Days after portions of an episode of “Saturday Night Live” were muted in the Triangle – angering some viewers and bringing national attention to WRAL – the station stands by its decision. And it notes that it has muted portions of network programming about 25 other times in the past two years.
Saturday’s episode, the first after an especially contentious presidential election, was hosted by comedian Dave Chappelle, who used a racial slur and other profanities several times in his monologue and in three sketches, including a digital short spoofing the AMC TV series “The Walking Dead.” NBC bleeped one use of the “f-word” by Chappelle in that short.
Beyond that one network decision, WRAL on several other occasions muted 8-second portions of dialogue containing the words. The length of the muted portions left many viewers confused and angry. Some criticized the station over Twitter for being the “moral police” of a show that airs after 11:30 p.m., and others went after WRAL for what they saw as censorship of Chappelle’s political viewpoints.
The local NBC affiliate has emphasized that it never intended to censor Chappelle’s opinions. In a statement released Sunday and again in an interview Wednesday, Steven D. Hammel, vice president and general manager at WRAL, said the station was trying to silence two words on their list of 10 unacceptable words. They say Chappelle used the words – a racial slur and a more profane version of gosh-darn – nine times over the course of the program.
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Hammel said that the station has master control operators who monitor the feed 24 hours a day, 7 days a week on a 10-second tape delay. When they hear an objectionable word, a button gets pushed and the result is about 8 seconds of silence. Hammel said that on Saturday night, that “8-second net” meant a number of Chappelle’s words in addition to the targeted words were silenced.
“It unfortunately impeded the flow of the monologue,” he said.
Hammel said the station has pushed the button “probably 25 different times” for programming airing at all times of the day. He said a number of the instances were during sporting events, when microphones pick up sideline chatter or upset coaches or players.
Dave Chappelle has a right to speak his mind about the campaign and (Donald) Trump. But that’s not what this is.
Douglas Spero, associate professor of communications at Meredith College
Douglas Spero, an associate professor of communications at Meredith College and a 30-year veteran of broadcast journalism, said WRAL did the right thing.
“WRAL did exactly what a responsible broadcaster should do,” Spero said.
Spero also said that Chappelle, who had his own show on Comedy Central from 2003-2006, was “totally unprofessional” and “showed a lack of respect” for the fact that he was on a mainstream, over-the-air broadcast.
“Dave Chappelle has a right to speak his mind about the campaign and (Donald) Trump,” Spero said. “But that’s not what this is.”
‘Not a pardon’
Viewers’ personal opinions about Chappelle’s language aside, Spero stressed that over-the-air stations are closely regulated by the FCC and are responsible for what goes out, even if it’s content fed from a network.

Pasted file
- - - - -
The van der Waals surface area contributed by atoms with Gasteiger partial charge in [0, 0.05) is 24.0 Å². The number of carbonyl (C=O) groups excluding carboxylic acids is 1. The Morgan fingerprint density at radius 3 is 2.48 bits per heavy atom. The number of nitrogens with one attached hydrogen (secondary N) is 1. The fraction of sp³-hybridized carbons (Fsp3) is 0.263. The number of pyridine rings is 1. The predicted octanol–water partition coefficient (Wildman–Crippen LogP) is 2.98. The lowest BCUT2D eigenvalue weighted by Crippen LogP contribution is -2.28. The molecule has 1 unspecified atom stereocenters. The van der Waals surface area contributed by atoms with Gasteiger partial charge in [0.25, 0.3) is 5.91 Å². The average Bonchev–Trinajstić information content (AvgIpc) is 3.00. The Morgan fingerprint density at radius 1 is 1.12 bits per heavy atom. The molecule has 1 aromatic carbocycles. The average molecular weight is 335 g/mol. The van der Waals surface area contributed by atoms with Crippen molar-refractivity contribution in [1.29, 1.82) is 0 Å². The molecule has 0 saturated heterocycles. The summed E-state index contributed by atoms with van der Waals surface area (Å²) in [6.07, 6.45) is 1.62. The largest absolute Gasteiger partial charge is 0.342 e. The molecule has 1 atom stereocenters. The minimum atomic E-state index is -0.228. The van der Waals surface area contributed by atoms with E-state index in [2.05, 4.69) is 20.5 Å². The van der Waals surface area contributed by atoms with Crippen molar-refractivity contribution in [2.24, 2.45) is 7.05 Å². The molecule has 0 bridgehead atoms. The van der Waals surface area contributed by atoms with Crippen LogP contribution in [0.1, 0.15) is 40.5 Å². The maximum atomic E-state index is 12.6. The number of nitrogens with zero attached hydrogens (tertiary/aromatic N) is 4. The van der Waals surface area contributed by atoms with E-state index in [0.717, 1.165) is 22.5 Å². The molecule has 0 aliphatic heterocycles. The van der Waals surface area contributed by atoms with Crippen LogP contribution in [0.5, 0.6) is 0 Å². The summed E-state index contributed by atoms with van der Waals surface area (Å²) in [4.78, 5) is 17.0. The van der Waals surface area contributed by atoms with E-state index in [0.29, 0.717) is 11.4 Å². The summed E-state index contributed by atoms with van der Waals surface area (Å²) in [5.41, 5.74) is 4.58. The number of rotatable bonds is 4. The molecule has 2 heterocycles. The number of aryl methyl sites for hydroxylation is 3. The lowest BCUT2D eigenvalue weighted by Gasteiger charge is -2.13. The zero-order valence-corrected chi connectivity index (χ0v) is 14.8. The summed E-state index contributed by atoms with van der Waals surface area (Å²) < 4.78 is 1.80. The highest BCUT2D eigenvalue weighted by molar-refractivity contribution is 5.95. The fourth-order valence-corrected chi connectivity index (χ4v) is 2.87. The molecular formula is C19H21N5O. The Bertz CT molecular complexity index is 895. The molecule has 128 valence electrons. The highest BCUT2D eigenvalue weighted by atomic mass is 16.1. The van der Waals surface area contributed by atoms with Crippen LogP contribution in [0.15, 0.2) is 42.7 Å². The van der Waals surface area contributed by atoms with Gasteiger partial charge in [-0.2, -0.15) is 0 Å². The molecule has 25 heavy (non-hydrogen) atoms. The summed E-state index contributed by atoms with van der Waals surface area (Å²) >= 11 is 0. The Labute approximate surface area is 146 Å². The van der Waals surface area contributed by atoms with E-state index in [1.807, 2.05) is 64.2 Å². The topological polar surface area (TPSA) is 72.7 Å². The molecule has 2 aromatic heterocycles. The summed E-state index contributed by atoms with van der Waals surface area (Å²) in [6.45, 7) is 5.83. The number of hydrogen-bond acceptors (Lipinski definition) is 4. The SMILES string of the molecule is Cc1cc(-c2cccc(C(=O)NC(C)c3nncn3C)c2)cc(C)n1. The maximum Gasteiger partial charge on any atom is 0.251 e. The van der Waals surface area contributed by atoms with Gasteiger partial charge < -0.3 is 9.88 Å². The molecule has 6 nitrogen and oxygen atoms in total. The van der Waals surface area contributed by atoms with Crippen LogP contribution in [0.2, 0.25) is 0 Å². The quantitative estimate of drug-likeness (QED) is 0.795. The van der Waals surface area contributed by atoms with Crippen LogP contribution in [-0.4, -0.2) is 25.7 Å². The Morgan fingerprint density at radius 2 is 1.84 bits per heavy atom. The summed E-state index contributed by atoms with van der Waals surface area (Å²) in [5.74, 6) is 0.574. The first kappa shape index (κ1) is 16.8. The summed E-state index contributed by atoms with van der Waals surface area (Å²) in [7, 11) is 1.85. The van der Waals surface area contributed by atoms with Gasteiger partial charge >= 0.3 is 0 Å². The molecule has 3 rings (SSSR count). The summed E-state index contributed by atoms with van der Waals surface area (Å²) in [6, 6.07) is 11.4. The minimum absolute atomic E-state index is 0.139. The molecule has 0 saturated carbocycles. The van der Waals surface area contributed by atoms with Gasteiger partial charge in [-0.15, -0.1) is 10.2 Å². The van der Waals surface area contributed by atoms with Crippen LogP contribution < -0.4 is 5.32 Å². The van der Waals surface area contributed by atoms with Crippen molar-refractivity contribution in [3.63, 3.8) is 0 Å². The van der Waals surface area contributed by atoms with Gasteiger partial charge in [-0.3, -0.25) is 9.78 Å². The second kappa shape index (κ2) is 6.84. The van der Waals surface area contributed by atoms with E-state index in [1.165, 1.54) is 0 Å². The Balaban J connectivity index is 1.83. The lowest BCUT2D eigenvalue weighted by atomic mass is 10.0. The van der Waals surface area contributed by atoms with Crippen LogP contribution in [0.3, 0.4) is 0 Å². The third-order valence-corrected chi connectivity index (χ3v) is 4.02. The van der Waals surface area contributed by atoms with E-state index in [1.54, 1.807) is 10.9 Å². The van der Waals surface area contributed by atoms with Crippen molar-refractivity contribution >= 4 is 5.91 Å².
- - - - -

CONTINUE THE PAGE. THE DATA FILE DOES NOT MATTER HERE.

“Just because our standards change, that’s still not a pardon from the FCC,” Spero said, adding that he thinks other markets should have done the same thing.
Hammel said he isn’t aware of any other markets who silenced portions of “Saturday Night Live” and said he thinks part of the reason is that few stations have the technology or manpower to monitor programming the way WRAL does.
Andrea Parquet-Taylor, the news director at WNCN in Raleigh, said that her station never censored any “Saturday Night Live” programming when they aired the show. (WRAL and WNCN switched networks in February, with WRAL going from CBS to NBC, and WNCN going from NBC to CBS.)
And the late hour – “Saturday Night Live” airs from 11:30 p.m. to 1 a.m. – is not a free pass, according to Spero, despite the FCC’s Safe Harbor rules, which allow for content considered unsuitable for children to be aired between 10 p.m. and 6 a.m.
“That might get some consideration, but don’t think (the late hour) weighs heavily enough to erase the crime that was been committed here,” Spero said.
Local viewer Brent Myers disagrees. Myers wrote a letter to WRAL on Sunday, objecting to the station’s “paternalistic approach” to monitoring content. He wrote that he believed Chappelle’s words were used “in an eloquent manner to both inform and entertain,” and that “the bar to censor must be high and used only in the most dire circumstances.”
WRAL said in a message to viewers Sunday evening the incident provided an “opportunity for us to review those policies and procedures” and that officials would consider viewer input. Hammel said Thursday that one thing the station is reviewing is its technology, to see if there’s “a better way to silence offensive words more surgically.
“I am also considering the FCC’s safe harbor rules . . . and the implication that would have for SNL beginning this Saturday,” Hammel said.
NOTE: Videos here are not censored.